FIG. 2 shows how one or more pressure buildups at the screen (7) packed with gravel are indicated [arrows from screen (7) to perforations (2a)]. Finally, the washpipe (9) and the work string (12) (service seal unit or crossover tool) are pulled out of the packer (5) and the polished nipple (11) for the screen (4).

FIG. 3 illustrates the well in the production phase, with production tubing (3) set in the packer (5) and production fluids flowing into the screen (arrow).

FIG. 4 shows the well at the depth of the formation.

FIG. 5 shows a sand screen (4) in detail. To illustrate the design more clearly, the pipe body (4) is cut in half lengthwise. The top end is the connection to a joint of tubing (3), which is not shown. The bottom end is shown here with a bull plug (13), but it could also be a tapered threaded connection to make up with more pipe. The screen unit (4) consists of two concentric tubes (4a, 4b) placed end to end (see FIG. 6), both of which are drilled with a number of holes (4c) through which production fluids flow into the tubing string (3). The two tubes (4a, 4b) are connected to each other with a collar (17), one side of which has a special circular shoulder (18) functioning as a stop for the components of the screen, and the other side of which has two supports (17a, 17b) for the tubes (4a, 4b). Both tubes may be threaded to make up into the two supports (17a, 17b) (see FIG. 7). FIGS. 5 and 6 show a welded connection. Due to short fabrication time, welded connections have turned out to be preferable. The inside of the collar (17) is a polished bore (11) to seal off the washpipe (9) as it is stabbed in and pulled. The circular shoulder (18) on the collar (17) is dimensioned to function as a stop for the screens (7a, 7b). After makeup with the collar (17), the screens (7a, 7b) are pushed down over the tubes (4a, 4b) and held in place by the two end connectors (13, 14) and the circular shoulder (18). The end connectors (13, 14) are made up after the screens (7a, 7b) are made up on the tubes (4a, 4b).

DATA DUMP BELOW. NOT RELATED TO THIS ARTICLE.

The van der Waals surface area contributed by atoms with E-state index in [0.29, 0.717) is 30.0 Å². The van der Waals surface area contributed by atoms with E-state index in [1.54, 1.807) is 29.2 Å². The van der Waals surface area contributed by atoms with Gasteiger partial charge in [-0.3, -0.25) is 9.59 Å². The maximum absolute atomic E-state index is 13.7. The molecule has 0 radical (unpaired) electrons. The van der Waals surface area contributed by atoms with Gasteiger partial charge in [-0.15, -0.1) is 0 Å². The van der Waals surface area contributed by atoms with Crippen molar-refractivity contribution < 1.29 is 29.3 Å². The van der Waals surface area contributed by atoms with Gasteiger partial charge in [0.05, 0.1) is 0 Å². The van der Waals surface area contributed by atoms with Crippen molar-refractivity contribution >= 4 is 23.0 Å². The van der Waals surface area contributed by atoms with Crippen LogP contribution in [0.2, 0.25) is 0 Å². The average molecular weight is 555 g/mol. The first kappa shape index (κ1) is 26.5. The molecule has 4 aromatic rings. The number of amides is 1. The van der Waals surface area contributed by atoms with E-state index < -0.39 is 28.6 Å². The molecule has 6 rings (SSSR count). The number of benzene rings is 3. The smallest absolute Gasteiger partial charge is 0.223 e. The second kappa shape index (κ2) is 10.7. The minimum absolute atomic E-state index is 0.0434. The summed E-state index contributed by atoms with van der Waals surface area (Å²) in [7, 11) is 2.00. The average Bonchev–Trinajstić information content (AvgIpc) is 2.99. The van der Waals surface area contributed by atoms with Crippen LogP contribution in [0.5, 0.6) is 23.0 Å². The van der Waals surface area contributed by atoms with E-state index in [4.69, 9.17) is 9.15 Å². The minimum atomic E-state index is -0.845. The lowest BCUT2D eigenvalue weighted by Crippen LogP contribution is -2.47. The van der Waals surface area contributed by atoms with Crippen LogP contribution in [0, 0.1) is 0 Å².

FIG. 6 shows the screen body (4), the tubes (4a, 4b), the screen (7) and the collar (17) in detail. The tubes (4a, 4b) are welded to the collar (17). A special stop (7d) is provided for both screens (7a, 7b) and this stop extends around the collar (17), and the tubes (4a, 4b) are connected to it. The stop (7d) and the screens (7a, 7b) form a single unit. The stop may have a groove (24) for a retainer collar (25). The stop (7d) and the concentric ribs (7b) of the screen (7) may be a single unit or they may be welded together. The retainer collar (25) in the groove (24) must retain both stops. The polished bore (11) inside the collar (17) is chamfered to prevent damage and facilitate stabbing and pulling the washpipe (9).